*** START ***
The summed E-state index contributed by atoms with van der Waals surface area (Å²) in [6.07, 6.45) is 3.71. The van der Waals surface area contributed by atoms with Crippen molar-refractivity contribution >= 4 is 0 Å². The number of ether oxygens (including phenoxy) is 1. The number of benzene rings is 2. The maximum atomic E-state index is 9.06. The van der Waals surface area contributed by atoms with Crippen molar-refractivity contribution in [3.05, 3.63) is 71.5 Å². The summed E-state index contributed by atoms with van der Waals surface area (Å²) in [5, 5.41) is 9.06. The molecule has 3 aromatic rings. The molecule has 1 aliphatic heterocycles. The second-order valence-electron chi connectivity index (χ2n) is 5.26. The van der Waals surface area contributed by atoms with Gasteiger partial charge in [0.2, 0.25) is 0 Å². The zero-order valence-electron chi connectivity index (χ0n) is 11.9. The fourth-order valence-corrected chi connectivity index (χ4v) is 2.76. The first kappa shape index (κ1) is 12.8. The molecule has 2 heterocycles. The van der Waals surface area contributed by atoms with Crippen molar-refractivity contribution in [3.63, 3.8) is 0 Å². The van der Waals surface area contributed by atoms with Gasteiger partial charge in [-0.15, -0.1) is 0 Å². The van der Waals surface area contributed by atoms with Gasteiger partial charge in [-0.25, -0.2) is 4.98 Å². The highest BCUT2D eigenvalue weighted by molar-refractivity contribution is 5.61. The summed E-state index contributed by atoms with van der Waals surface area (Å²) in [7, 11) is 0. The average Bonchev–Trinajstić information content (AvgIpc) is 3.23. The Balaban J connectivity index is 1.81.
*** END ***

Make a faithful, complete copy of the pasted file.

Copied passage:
The summed E-state index contributed by atoms with van der Waals surface area (Å²) in [6.07, 6.45) is 3.71. The van der Waals surface area contributed by atoms with Crippen molar-refractivity contribution >= 4 is 0 Å². The number of ether oxygens (including phenoxy) is 1. The number of benzene rings is 2. The maximum atomic E-state index is 9.06. The van der Waals surface area contributed by atoms with Crippen molar-refractivity contribution in [3.05, 3.63) is 71.5 Å². The summed E-state index contributed by atoms with van der Waals surface area (Å²) in [5, 5.41) is 9.06. The molecule has 3 aromatic rings. The molecule has 1 aliphatic heterocycles. The second-order valence-electron chi connectivity index (χ2n) is 5.26. The van der Waals surface area contributed by atoms with Gasteiger partial charge in [0.2, 0.25) is 0 Å². The zero-order valence-electron chi connectivity index (χ0n) is 11.9. The fourth-order valence-corrected chi connectivity index (χ4v) is 2.76. The first kappa shape index (κ1) is 12.8. The molecule has 2 heterocycles. The van der Waals surface area contributed by atoms with Crippen molar-refractivity contribution in [3.63, 3.8) is 0 Å². The van der Waals surface area contributed by atoms with Gasteiger partial charge in [-0.15, -0.1) is 0 Å². The van der Waals surface area contributed by atoms with Gasteiger partial charge in [-0.25, -0.2) is 4.98 Å². The highest BCUT2D eigenvalue weighted by molar-refractivity contribution is 5.61. The summed E-state index contributed by atoms with van der Waals surface area (Å²) in [7, 11) is 0. The average Bonchev–Trinajstić information content (AvgIpc) is 3.23. The Balaban J connectivity index is 1.81.